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3) Sleep. Many studies on animals and humans have verified that sleep is critical for immune function (and testosterone by the way). For example, one 2009 study looked at 153 healthy adult men and women and actually infected them with cold viruses. Those who slept longer and better were MUCH more resistant to the colds.  Let me quote from the study: "Participants with less than 7 hours of sleep were 2.94 times more likely to develop a cold than those with 8 hours or more of sleep. The association with sleep efficiency was also graded: participants with less than 92% efficiency were 5.50 times more likely to develop a cold than those with 98% or more efficiency". See this link on Sleep for more information as well.
4) Tea. Tea activates your body's T cells through L-theanine, an amino acid found in tea. T cells are your first line of definse against bacterias and viruses. Furthermore, this leads to increased interferon output.  This is like taking away a pen knife and arming your immune cells with RPG's instead.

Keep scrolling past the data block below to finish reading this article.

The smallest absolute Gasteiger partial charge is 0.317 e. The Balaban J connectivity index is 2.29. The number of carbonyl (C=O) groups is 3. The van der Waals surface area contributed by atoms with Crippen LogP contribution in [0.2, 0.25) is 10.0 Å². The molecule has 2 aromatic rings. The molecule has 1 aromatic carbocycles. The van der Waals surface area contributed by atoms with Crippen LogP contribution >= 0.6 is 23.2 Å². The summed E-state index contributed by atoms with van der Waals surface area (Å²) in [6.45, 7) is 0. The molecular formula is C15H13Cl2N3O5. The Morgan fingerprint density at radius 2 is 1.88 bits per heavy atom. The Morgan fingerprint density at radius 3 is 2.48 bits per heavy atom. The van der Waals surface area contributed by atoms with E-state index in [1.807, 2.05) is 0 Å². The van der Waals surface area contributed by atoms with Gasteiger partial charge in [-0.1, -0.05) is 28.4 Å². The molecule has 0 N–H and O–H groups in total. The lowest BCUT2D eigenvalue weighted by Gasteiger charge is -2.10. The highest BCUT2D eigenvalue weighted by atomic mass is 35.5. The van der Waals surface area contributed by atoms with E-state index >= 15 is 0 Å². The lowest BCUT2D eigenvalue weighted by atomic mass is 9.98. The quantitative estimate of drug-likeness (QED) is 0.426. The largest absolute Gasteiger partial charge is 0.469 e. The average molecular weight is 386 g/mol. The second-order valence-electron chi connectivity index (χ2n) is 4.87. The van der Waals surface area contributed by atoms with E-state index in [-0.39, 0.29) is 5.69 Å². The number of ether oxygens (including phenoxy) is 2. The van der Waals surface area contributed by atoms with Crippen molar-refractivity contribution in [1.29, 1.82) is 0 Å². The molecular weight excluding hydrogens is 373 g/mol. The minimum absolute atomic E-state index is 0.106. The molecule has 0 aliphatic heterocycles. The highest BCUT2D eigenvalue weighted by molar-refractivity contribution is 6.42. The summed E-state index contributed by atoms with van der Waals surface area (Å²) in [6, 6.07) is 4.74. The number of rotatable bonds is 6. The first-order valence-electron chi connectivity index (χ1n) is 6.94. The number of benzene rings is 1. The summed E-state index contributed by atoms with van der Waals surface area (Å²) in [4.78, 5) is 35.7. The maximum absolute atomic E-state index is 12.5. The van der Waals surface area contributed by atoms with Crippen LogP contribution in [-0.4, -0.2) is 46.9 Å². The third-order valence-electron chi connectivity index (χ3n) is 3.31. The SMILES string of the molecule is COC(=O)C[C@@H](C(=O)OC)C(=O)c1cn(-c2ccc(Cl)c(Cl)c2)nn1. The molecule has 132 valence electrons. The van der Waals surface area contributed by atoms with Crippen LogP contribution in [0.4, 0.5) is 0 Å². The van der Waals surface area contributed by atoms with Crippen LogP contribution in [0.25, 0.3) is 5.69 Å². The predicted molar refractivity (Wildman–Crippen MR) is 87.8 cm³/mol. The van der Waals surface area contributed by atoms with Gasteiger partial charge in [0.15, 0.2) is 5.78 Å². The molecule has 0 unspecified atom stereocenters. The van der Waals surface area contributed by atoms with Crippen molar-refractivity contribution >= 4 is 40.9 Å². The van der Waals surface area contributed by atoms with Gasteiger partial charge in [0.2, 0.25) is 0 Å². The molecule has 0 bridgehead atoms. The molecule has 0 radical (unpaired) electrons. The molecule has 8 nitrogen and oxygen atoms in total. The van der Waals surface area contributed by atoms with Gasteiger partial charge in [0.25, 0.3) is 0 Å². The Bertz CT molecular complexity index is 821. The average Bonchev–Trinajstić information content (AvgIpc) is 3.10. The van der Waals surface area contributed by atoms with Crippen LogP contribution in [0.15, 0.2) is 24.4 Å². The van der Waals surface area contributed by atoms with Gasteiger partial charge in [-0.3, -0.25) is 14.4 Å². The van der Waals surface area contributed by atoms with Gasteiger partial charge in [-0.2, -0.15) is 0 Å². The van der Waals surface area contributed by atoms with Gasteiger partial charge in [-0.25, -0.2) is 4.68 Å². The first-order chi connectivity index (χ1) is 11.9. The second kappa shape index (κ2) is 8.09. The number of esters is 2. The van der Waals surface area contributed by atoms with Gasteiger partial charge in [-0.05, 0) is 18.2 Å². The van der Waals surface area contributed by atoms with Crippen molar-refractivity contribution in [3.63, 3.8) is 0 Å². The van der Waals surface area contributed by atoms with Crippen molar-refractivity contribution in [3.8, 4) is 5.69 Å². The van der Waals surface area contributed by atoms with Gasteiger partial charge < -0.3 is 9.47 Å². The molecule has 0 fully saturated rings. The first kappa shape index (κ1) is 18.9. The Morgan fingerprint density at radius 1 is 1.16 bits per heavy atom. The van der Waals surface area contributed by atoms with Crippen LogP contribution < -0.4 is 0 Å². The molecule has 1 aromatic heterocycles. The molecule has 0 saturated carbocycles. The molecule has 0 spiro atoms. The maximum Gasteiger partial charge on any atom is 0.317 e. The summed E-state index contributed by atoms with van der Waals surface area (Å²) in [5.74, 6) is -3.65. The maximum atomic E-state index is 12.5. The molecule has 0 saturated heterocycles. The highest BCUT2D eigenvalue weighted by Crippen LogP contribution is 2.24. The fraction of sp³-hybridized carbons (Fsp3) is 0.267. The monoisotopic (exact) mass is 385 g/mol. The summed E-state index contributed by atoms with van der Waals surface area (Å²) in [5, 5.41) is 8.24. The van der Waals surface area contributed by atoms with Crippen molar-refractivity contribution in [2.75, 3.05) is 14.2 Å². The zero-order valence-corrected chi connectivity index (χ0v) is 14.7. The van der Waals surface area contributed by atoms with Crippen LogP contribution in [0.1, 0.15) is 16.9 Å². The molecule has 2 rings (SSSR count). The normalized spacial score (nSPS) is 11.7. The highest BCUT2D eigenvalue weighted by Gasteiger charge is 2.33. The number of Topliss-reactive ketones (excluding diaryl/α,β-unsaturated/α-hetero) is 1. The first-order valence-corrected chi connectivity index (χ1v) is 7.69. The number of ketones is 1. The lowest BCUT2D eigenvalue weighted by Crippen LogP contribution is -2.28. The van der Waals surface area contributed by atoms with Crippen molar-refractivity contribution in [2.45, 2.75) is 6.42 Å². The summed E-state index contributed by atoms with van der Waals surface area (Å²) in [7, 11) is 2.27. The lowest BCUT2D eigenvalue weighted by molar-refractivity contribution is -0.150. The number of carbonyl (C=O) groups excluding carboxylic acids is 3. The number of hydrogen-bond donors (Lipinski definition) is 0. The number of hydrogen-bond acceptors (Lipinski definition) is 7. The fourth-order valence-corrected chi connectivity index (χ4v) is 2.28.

5) American Ginseng. One recent, well-designed study of North American Ginseng used a 80% 200 mg extract and found that Ginseng improved outcomes on colds by almost every standard measure: it decreased the # of colds, the number of people catching two or more colds, cold symptoms and the average duration of colds. 
6) Honey. Honey was found (admittedly in one obscure German) study to improve bronchitis and asthma.  Honey has also been found to have anti-tumor and anti-inflammatory properties in other research and can give a nice boost in Nitric Oxide for erectile strength.